US air strike on Libya kills two abducted Serbia nationals

Friday 19/02/2016
Two embassy employees who were kidnapped in November

BELGRADE - A US strike on an Islamic State jihadist camp in Libya killed two Serbian embassy employees who were kidnapped in the area in November, Serbia\'s foreign minister said Saturday.
\"Unfortunately as a consequence of this attack on the Islamic State (ISIS) in Libya, the two of them lost their lives,\" Ivica Dacic told reporters, referring to Friday\'s air strike.
Embassy communications chief Sladjana Stankovic and her driver Jovica Stepic were kidnapped on November 8 in the coastal city of Sabratha, 70 kilometres (42 miles) west of Tripoli, from a convoy of cars heading to the Tunisian border.
The US strike, which targeted a jihadist training camp near Sabratha, killed dozens of people, probably including Noureddine Chouchane, a senior ISIS group operative behind attacks in Tunisia, US officials said Friday.
It was the second US air raid in the violence-wracked North African country targeting the fast-expanding jihadist group in the past three months.
Belgrade maintains an embassy in Tripoli, and Serbian citizens, mostly doctors and other medical staff as well as construction workers, have been working in Libya for decades due to close bilateral relations during Gaddafi\'s regime.
Pentagon said on Friday that it had targeted the Islamic State training camp.
\"Destruction of the camp and Chouchane\'s removal will eliminate an experienced facilitator and is expected to have an immediate impact on ISIL\'s ability to facilitate its activities in Libya, including recruiting new ISIL members, establishing bases in Libya, and potentially planning external attacks on US interests in the region,\" the Pentagon said, using an acronym for Islamic State, also known as ISIS or Daesh.
US officials said Chouchane is most likely dead but White House spokesman Josh Earnest said he could not yet confirm the results of the air assault. He said the raid showed US willingness to fight Islamic State.
\"It\'s an indication that the president will not hesitate to take these kinds of forceful, decisive actions,\" Earnest said.
In Libya, photos released by the municipal authorities showed a massive crater in grey earth. Several wounded men lay bandaged in hospital.
The mayor of Sabratha, Hussein al-Thwadi, said the planes hit a building in the city\'s Qasr Talil district, home to many foreigners.
Locals officials said 43 people were killed.
The strikes targeted a house in a residential district west of the centre, municipal authorities said in a statement.
The house had been rented to foreigners including Tunisians suspected of belonging to Islamic State, and medium-calibre weapons including machineguns and rocket-propelled grenades had been found in the rubble, the statement said.
The air strikes came just days after a warning by President Barack Obama that Washington intended to \"take actions where we\'ve got a clear operation and a clear target in mind\" against Islamic State.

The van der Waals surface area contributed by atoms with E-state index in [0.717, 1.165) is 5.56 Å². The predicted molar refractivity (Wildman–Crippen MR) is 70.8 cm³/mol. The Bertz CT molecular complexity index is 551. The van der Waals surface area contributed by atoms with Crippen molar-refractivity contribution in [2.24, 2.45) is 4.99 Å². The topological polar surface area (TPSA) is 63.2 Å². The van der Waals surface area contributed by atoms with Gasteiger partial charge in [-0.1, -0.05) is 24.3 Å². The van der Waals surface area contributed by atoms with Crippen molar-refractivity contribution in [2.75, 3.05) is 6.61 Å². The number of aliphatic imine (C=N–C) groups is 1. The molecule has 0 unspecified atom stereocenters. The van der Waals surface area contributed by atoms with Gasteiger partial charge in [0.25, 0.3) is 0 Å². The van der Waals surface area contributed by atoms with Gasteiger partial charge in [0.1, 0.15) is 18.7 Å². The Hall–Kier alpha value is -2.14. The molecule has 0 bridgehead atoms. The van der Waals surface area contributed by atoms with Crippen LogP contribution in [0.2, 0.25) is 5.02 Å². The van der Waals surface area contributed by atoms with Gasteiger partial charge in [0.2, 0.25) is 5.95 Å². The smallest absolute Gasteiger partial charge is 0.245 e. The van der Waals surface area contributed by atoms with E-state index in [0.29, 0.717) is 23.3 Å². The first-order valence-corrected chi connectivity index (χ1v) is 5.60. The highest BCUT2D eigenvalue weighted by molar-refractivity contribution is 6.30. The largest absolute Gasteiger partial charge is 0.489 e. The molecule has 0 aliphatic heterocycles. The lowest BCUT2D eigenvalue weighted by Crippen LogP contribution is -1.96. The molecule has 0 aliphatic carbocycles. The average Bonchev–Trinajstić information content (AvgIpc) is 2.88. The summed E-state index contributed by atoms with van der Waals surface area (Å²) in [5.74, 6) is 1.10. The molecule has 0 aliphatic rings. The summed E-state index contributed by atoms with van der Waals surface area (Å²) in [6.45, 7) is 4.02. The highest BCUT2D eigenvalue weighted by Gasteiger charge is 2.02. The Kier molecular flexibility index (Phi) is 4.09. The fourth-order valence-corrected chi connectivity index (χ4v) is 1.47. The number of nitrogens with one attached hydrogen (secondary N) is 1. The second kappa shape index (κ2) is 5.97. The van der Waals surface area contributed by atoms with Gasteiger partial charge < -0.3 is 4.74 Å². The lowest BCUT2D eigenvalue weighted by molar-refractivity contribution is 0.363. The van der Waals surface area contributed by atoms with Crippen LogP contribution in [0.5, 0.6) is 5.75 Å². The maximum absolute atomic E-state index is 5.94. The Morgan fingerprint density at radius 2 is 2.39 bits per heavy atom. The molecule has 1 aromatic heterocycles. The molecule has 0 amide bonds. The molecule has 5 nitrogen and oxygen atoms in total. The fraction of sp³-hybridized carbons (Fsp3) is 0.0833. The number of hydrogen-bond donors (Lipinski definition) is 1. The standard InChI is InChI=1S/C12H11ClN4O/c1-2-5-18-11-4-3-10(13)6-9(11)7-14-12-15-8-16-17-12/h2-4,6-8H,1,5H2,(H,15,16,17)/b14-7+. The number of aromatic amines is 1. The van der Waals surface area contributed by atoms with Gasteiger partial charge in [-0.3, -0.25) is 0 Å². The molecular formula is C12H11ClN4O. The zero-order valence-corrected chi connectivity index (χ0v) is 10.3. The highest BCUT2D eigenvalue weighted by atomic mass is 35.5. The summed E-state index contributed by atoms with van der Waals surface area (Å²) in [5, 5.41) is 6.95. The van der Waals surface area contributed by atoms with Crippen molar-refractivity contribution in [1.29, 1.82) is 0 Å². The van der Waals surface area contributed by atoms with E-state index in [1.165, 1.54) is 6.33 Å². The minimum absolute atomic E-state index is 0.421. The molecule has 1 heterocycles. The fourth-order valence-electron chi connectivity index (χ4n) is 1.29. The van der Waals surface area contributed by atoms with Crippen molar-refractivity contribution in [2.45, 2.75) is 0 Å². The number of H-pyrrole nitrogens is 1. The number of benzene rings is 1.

Britain said it had authorised the use of its airbases to launch the attack.
Islamic State runs a self-styled caliphate across swathes of Iraq and Syria, where it has faced air strikes from a US-led coalition since 2014.
Since Gaddafi was overthrown five years ago by rebel forces backed by NATO air strikes, Libya has slipped deeper into chaos, with two rival governments each backed by competing factions of former rebel brigades.
A UN-backed government of national accord is trying to win support, but is still awaiting parliamentary approval. It is opposed by factional hardliners and has yet to establish itself in the capital Tripoli.
Islamic State has expanded, attacking oil ports and taking over Gaddafi\'s home city of Sirte, now the militant group\'s most important stronghold outside its main redoubts in Syria and Iraq.
Calls have increased for a swift Western response to stop the group establishing itself more permanently and using Libya as a base for attacks on neighbours Tunisia and Egypt.
Western officials and diplomats have said air strikes and special forces operations are possible as well as an Italian-led \"security stabilisation\" plan of training and advising.
US and European officials have in the past insisted Libyans must first form a united government and ask for help, but they also say they may still carry out unilateral action if needed.
The United States estimates that the number of militants directly affiliated with Islamic State or sympathetic to it now operating in Libya is in the \"low thousands,\" or less than 5,000, a US government source said.
Last November the United States carried out an air strike on the Libyan town of Derna, close to the Egyptian border, to kill Abu Nabil, an Iraqi commander in Islamic State.
A US air strike targeted veteran Algerian militant Mokhtar Belmokhtar and other jihadists meeting in eastern Libya last June. His fate is unclear.